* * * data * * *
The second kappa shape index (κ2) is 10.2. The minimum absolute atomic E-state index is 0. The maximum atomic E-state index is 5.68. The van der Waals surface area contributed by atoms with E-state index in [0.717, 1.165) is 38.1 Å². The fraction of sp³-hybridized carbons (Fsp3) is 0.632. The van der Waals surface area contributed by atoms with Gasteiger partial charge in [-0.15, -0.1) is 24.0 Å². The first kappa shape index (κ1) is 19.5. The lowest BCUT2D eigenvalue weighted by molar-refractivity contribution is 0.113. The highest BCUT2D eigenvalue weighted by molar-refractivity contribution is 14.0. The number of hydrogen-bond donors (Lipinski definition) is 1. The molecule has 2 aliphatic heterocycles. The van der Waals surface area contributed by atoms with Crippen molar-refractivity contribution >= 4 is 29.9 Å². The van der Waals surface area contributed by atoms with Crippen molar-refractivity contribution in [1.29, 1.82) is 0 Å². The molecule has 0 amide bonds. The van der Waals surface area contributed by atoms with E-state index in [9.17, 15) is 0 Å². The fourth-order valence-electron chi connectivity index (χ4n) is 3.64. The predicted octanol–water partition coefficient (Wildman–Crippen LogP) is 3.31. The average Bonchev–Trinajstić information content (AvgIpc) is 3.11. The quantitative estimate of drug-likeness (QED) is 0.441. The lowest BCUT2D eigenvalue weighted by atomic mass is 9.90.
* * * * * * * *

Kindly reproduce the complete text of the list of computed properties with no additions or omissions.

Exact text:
The second kappa shape index (κ2) is 10.2. The minimum absolute atomic E-state index is 0. The maximum atomic E-state index is 5.68. The van der Waals surface area contributed by atoms with E-state index in [0.717, 1.165) is 38.1 Å². The fraction of sp³-hybridized carbons (Fsp3) is 0.632. The van der Waals surface area contributed by atoms with Gasteiger partial charge in [-0.15, -0.1) is 24.0 Å². The first kappa shape index (κ1) is 19.5. The lowest BCUT2D eigenvalue weighted by molar-refractivity contribution is 0.113. The highest BCUT2D eigenvalue weighted by molar-refractivity contribution is 14.0. The number of hydrogen-bond donors (Lipinski definition) is 1. The molecule has 2 aliphatic heterocycles. The van der Waals surface area contributed by atoms with Crippen molar-refractivity contribution >= 4 is 29.9 Å². The van der Waals surface area contributed by atoms with Crippen molar-refractivity contribution in [1.29, 1.82) is 0 Å². The molecule has 0 amide bonds. The van der Waals surface area contributed by atoms with E-state index in [9.17, 15) is 0 Å². The fourth-order valence-electron chi connectivity index (χ4n) is 3.64. The predicted octanol–water partition coefficient (Wildman–Crippen LogP) is 3.31. The average Bonchev–Trinajstić information content (AvgIpc) is 3.11. The quantitative estimate of drug-likeness (QED) is 0.441. The lowest BCUT2D eigenvalue weighted by atomic mass is 9.90.